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Early in Florida history, Yellow Fever was a serious problem for the state. This major disease historically affected Florida in many ways. Yellow Fever often wiped out whole communities, such as the destruction of St. Joseph, Florida. At the same time, attempts to treat the cause and effect of the disease led to the discovery of air-conditioning by John Gorrie and the rise of public health agencies to foster control and quarantines of Florida cities.
In the 1880s, Florida saw the rise of public health - the concern for health of citizens by governmental agencies such as city and county Board of Health. Into the twentieth century, these organizations became concerned over contagious diseases, health care for children and rural citizens, vaccination programs, and health education.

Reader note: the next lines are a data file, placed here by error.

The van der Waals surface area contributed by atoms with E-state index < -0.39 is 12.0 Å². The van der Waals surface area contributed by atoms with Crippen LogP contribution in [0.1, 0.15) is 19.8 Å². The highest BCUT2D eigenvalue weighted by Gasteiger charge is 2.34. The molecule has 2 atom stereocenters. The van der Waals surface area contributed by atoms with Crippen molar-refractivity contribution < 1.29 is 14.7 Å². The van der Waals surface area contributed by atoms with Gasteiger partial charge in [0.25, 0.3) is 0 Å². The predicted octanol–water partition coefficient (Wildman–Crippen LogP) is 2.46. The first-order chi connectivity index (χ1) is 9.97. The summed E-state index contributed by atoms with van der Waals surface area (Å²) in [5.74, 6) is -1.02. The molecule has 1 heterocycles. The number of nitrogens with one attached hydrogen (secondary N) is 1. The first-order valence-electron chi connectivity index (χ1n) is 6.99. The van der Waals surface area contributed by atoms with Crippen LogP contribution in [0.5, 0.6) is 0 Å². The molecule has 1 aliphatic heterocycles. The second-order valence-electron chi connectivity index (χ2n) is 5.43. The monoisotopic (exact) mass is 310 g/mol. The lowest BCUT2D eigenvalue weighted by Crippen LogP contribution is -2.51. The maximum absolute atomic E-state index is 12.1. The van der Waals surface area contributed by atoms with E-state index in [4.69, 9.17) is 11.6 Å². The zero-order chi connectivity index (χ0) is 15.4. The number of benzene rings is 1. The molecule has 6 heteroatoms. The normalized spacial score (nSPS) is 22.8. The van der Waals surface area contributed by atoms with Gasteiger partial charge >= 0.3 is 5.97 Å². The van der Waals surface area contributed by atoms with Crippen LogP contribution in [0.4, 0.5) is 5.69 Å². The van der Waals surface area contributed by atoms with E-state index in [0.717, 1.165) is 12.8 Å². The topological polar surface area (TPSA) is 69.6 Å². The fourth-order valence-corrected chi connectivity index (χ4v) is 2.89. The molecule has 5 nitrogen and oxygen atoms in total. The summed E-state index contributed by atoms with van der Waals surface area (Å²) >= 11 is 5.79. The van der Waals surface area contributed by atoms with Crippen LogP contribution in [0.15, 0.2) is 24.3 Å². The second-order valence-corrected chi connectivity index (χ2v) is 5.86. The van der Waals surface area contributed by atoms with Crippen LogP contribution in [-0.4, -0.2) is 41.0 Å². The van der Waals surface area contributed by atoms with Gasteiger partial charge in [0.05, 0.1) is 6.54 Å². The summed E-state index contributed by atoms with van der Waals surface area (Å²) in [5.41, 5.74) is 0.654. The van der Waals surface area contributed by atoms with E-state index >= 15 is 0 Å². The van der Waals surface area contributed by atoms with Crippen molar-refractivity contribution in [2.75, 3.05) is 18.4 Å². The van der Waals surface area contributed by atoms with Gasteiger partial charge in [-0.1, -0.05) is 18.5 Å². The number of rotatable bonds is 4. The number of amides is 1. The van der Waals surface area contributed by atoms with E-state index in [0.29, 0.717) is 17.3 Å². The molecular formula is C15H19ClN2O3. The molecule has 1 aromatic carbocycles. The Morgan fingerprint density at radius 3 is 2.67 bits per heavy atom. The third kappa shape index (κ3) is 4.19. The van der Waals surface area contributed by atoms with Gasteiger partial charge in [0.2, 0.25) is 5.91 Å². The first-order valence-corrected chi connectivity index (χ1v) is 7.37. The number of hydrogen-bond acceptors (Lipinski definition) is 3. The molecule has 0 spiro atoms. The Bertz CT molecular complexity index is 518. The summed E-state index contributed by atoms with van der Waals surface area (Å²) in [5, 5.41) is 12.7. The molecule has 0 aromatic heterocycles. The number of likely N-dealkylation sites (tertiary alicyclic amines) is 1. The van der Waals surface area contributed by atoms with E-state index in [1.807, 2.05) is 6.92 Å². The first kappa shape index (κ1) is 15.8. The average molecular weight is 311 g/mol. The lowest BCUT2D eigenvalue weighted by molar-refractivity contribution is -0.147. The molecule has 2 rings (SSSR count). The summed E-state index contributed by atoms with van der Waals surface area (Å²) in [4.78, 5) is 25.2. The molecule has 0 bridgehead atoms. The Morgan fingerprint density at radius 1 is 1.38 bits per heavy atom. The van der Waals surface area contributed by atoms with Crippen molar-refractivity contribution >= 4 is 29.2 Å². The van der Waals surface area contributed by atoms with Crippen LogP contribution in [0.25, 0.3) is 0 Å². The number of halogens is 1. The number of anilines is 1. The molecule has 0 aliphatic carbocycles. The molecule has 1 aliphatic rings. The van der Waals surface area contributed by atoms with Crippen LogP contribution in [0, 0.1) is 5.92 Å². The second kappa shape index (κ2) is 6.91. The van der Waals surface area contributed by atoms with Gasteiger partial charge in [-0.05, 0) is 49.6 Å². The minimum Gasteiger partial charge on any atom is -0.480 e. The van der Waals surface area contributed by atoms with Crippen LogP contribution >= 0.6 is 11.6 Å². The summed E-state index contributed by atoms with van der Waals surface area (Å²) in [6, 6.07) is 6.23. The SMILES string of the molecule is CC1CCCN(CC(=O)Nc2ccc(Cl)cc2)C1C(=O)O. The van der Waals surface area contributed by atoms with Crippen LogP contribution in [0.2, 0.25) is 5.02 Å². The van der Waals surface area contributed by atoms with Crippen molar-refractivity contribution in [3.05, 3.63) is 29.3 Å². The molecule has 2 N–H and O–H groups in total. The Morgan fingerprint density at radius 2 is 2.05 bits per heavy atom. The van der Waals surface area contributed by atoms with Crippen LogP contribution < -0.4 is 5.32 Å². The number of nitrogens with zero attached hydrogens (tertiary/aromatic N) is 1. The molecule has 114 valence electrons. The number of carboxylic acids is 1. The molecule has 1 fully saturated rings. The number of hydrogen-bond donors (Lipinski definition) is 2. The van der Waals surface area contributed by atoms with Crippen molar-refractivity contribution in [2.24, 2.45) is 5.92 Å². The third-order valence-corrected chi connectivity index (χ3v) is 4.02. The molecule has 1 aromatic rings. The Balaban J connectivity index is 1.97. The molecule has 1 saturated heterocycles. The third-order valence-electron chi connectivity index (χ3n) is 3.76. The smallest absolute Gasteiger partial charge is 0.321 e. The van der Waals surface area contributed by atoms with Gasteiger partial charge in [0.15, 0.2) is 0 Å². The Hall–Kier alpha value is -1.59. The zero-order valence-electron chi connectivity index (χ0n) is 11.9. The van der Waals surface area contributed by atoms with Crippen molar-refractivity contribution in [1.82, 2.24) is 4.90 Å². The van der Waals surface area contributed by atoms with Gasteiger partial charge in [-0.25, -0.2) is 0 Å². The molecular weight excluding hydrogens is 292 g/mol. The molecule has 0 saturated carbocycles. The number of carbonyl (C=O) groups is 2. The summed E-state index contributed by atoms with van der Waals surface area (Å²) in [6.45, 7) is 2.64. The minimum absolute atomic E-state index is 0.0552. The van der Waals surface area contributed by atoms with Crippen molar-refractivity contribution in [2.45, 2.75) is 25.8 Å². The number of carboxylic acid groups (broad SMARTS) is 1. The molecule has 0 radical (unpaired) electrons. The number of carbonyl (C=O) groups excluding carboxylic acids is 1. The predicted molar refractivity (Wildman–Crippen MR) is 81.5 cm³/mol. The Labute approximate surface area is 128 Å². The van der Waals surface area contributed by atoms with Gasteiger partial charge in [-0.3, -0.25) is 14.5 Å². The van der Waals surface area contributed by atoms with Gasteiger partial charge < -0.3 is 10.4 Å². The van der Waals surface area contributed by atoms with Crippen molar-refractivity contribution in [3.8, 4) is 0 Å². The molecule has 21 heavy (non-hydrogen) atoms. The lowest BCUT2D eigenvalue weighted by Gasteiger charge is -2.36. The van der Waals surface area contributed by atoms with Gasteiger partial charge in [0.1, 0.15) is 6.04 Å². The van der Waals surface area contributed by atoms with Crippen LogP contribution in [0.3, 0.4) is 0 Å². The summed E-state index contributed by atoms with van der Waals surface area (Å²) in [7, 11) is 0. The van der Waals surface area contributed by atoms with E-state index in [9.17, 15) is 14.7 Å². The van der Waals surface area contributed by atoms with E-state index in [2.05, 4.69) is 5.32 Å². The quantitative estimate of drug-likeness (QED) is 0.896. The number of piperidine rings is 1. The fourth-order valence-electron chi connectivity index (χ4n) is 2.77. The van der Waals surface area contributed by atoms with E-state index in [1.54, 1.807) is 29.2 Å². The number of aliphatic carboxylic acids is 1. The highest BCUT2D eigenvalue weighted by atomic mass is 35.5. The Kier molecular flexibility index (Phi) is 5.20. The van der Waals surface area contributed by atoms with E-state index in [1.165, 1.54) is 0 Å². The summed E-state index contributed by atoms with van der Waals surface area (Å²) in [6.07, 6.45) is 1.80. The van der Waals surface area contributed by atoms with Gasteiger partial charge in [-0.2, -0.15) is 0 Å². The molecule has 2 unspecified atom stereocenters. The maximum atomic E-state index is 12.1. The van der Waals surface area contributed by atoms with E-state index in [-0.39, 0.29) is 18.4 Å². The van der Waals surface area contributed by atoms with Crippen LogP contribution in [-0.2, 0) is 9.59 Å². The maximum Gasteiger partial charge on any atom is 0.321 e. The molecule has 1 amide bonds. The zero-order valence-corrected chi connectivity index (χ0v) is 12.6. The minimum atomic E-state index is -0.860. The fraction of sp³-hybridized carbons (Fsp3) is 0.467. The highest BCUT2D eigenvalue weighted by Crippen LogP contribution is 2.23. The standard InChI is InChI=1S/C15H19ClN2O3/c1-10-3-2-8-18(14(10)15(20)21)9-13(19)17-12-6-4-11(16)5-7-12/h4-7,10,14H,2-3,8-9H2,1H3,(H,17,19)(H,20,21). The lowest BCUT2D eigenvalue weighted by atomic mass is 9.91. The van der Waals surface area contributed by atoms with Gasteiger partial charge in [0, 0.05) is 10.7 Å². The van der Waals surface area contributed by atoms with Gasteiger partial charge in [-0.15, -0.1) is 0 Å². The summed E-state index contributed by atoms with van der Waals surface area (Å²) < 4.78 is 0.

The Florida Heritage Collection contains materials which help document much of the research related to Yellow Fever, as well as documents dealing with statistical information and firsthand accounts. There are also works on social welfare and descriptions of the efforts of state health organizations to better the state of public health in Florida.


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